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LINDY USB 3.0 to VGA Adapter For The Connection That Just Keeps On Going

It’s been around since the late 80s, but VGA still shows no sign of disappearing

VGA connections might not be as common today as a few years ago, but there are enough old style monitors still hard at work in offices up and down the country to make the new USB 3.0 to VGA Adapter from LINDY Electronics an essential part of any road warrior’s connection kit.

Unlike previous adapters that carried out the processing inside the device, acting as an external graphics card, the LINDY USB 3.0 to VGA Adapter uses the computer’s processer to create the conversion. This not only makes it much more compact than before, but less expensive too.

Bus powered, all it needs to work is for the driver to be installed on the notebook and the adapter connected, making it a simple solution to unpredictable monitor connection situations and an easier alternative to installing a graphic card when a more permanent connection to a VGA screen is required.

“Despite the predicted demise of VGA as it is gradually replaced by HDMI and DisplayPort connections, there is still a vast number of screens in use that have VGA connection,” says Tony Jamieson, General Manager of LINDY Australia. “Whilst notebooks and ultrabooks have dropped the VGA connection, other newer products such as Intel’s half NUC has a VGA port. Whether it will eventually be manufactured with one is probably debatable, but the fact that it’s included at the moment shows the significant number of people that still use VGA.”

The LINDY USB 3.0 to VGA Adapter enables screens to be used as primary, mirrored or extended desktop, enabling a more flexible and productive work environment. Compatible with Windows 7 and 8, the adapter requires an Intel i series 3rd Generation (or higher) processor and supports resolutions up to 1080p.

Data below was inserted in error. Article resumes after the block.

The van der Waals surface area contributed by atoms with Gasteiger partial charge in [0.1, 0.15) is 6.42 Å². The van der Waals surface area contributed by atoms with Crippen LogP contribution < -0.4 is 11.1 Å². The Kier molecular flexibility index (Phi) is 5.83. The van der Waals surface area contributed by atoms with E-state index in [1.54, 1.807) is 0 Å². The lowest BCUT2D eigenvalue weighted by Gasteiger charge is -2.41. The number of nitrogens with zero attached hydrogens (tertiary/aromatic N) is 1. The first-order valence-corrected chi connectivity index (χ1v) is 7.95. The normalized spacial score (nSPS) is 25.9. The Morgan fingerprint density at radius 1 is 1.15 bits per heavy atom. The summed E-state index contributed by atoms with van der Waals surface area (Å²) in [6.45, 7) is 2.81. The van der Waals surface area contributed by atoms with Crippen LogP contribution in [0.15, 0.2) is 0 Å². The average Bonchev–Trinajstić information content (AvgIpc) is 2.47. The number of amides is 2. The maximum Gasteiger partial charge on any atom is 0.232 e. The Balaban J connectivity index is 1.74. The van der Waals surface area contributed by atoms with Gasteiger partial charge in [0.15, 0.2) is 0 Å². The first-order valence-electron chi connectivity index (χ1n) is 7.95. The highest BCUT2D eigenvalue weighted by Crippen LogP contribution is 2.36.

Adapter converts legacy equipment to work with HDMI displays

We announced today our latest adapter that brings new life to older computers and audio-visual equipment by enabling them to be easily and cost effectively connected to HDMI displays.

The LINDY VGA and Audio to HDMI Converter Adapter comprises of individual VGA, 3.5mm audio and USB (for power only) input cables that integrated into the main housing, which contains the HDMI port.  The adapter converts and combines the VGA and analogue audio signals into a single HDMI output. All the user needs to do is connect it to the legacy equipment and use an HDMI cable to connect the adapter to the newer display.

“In the past VGA and audio to HDMI converters have not only consisted of a bulky box that requires a separate power supply, but they have cost considerably more too,” says Tony Jamieson, General Manager of LINDY Australia. “Our latest adapter offers users a quick and relatively inexpensive way to make use of older equipment such as watching Netflix on their HDMI screen through an old laptop.”

The adapter is a simple plug and play installation and no configuration is required, the output resolution will match the input resolution and supports up to 1080p.